Amy Nelson

Former Nonresident Fellow

This is the profile of a former staff member, affiliate, intern, or guest author. Biographical information is not maintained and may be out of date.

Amy J. Nelson is a Nonresident Fellow with Stimson’s Conventional Defense Program. Her areas of expertise include arms control, emerging weapons technologies, the defense trade, negotiation under uncertainty, and nuclear security.  Prior to joining Stimson, she was a Stanton Nuclear Security Fellow at the Council on Foreign Relations, where she worked on her book manuscript on next generation arms control. Her book offers new best practices for arms control negotiations through the identification of trends revealed through empirical analysis of a novel dataset, and an analysis of the effect of missing information on the negotiation process. Nelson was previously a policy analyst in the State Department’s Bureau of Political-Military Affairs, where she reported violations of the Arms Export Control Act to Congress and worked to align domestic munitions regulations and international treaty obligations with particular emphasis on emerging technologies.  She was a Pre-doctoral Fellow at the Stimson Center and SIPRI North America, and conducted dissertation research as a member of the U.S. arms control delegation to the Organization for Security and Cooperation in Europe, which maintains the Conventional Forces in Europe Treaty.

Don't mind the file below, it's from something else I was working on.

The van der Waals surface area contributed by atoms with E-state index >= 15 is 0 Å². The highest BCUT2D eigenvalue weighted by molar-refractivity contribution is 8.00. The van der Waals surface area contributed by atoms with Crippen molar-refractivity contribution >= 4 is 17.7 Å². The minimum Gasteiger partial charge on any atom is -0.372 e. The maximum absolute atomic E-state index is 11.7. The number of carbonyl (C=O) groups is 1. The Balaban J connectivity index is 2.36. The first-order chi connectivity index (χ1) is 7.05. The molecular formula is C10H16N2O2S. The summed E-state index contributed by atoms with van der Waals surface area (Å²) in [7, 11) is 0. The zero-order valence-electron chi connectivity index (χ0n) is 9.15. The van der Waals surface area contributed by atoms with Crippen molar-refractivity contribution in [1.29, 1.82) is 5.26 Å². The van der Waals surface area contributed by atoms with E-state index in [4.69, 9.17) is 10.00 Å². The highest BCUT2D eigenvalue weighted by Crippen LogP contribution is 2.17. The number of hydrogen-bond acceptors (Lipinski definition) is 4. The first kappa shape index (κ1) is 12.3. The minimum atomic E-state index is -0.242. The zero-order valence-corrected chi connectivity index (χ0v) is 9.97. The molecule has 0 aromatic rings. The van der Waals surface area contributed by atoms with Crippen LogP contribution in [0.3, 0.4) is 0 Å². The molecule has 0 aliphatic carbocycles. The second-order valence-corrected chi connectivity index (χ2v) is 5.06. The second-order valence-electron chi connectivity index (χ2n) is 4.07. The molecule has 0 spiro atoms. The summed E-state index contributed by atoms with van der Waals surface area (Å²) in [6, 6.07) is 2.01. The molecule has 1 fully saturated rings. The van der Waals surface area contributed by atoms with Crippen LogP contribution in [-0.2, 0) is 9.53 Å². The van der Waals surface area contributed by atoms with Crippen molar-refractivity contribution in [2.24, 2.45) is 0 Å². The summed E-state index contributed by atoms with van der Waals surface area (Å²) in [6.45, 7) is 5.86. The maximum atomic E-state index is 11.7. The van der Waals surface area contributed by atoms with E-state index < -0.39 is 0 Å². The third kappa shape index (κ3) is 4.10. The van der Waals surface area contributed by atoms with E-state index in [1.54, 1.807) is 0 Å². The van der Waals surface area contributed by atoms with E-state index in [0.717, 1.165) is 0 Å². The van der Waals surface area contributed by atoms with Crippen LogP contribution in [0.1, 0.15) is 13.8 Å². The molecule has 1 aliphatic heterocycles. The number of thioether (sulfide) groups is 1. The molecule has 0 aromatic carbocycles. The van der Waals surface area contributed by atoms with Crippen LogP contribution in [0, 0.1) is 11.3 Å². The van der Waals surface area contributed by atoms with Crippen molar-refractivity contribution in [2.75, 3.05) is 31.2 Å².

Nelson’s writings have appeared in Foreign Affairs, the National Interest, the Washington Post, War on the Rocks, the International Business Times, the Millennium Journal of International Studies, Political Psychology and the Journal of Neurophysiology.
Nelson received her A.B. in Philosophy from Stanford University.  She has an M.A. in Intellectual History from Columbia University and an M.A. and Ph.D. in Political Science from the University of California, Berkeley. 


Research & Writing

Stimson in the News
Laicie Heeley and Amy Nelson’s Op-ed in National Interest on Iran and Nuclear Deal

Nearly one year after Implementation Day, the Iran nuclear deal (also known as the Joint Comprehensive Plan of Action, or JCPOA) is working, and implementation of the deal is, in large measure, on track. Although the president-elect vowed to toss the d…

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